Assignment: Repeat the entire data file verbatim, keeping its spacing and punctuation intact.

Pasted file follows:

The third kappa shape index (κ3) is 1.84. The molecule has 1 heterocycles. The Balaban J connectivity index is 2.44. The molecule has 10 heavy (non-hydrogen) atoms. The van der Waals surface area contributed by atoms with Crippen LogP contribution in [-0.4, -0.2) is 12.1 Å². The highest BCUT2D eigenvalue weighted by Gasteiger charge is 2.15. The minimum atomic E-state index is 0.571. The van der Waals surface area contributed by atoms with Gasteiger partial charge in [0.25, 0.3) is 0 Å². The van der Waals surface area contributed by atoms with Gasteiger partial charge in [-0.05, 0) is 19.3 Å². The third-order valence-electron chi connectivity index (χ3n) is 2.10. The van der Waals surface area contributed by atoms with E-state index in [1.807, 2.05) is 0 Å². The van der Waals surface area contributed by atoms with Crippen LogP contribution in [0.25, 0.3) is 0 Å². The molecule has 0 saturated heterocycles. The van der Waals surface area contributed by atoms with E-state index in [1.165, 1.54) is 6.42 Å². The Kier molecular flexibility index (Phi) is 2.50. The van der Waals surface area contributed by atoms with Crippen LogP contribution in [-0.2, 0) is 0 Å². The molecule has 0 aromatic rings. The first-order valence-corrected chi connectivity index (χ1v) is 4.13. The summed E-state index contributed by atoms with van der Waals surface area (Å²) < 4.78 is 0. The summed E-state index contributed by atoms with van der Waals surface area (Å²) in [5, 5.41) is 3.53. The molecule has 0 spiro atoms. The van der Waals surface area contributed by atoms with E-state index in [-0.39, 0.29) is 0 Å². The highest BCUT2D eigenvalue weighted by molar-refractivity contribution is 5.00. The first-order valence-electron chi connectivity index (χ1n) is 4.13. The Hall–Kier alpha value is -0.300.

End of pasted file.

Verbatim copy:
The third kappa shape index (κ3) is 1.84. The molecule has 1 heterocycles. The Balaban J connectivity index is 2.44. The molecule has 10 heavy (non-hydrogen) atoms. The van der Waals surface area contributed by atoms with Crippen LogP contribution in [-0.4, -0.2) is 12.1 Å². The highest BCUT2D eigenvalue weighted by Gasteiger charge is 2.15. The minimum atomic E-state index is 0.571. The van der Waals surface area contributed by atoms with Gasteiger partial charge in [0.25, 0.3) is 0 Å². The van der Waals surface area contributed by atoms with Gasteiger partial charge in [-0.05, 0) is 19.3 Å². The third-order valence-electron chi connectivity index (χ3n) is 2.10. The van der Waals surface area contributed by atoms with E-state index in [1.807, 2.05) is 0 Å². The van der Waals surface area contributed by atoms with Crippen LogP contribution in [0.25, 0.3) is 0 Å². The molecule has 0 saturated heterocycles. The van der Waals surface area contributed by atoms with E-state index in [1.165, 1.54) is 6.42 Å². The Kier molecular flexibility index (Phi) is 2.50. The van der Waals surface area contributed by atoms with Crippen LogP contribution in [-0.2, 0) is 0 Å². The molecule has 0 aromatic rings. The first-order valence-corrected chi connectivity index (χ1v) is 4.13. The summed E-state index contributed by atoms with van der Waals surface area (Å²) < 4.78 is 0. The summed E-state index contributed by atoms with van der Waals surface area (Å²) in [5, 5.41) is 3.53. The molecule has 0 spiro atoms. The van der Waals surface area contributed by atoms with E-state index in [-0.39, 0.29) is 0 Å². The highest BCUT2D eigenvalue weighted by molar-refractivity contribution is 5.00. The first-order valence-electron chi connectivity index (χ1n) is 4.13. The Hall–Kier alpha value is -0.300.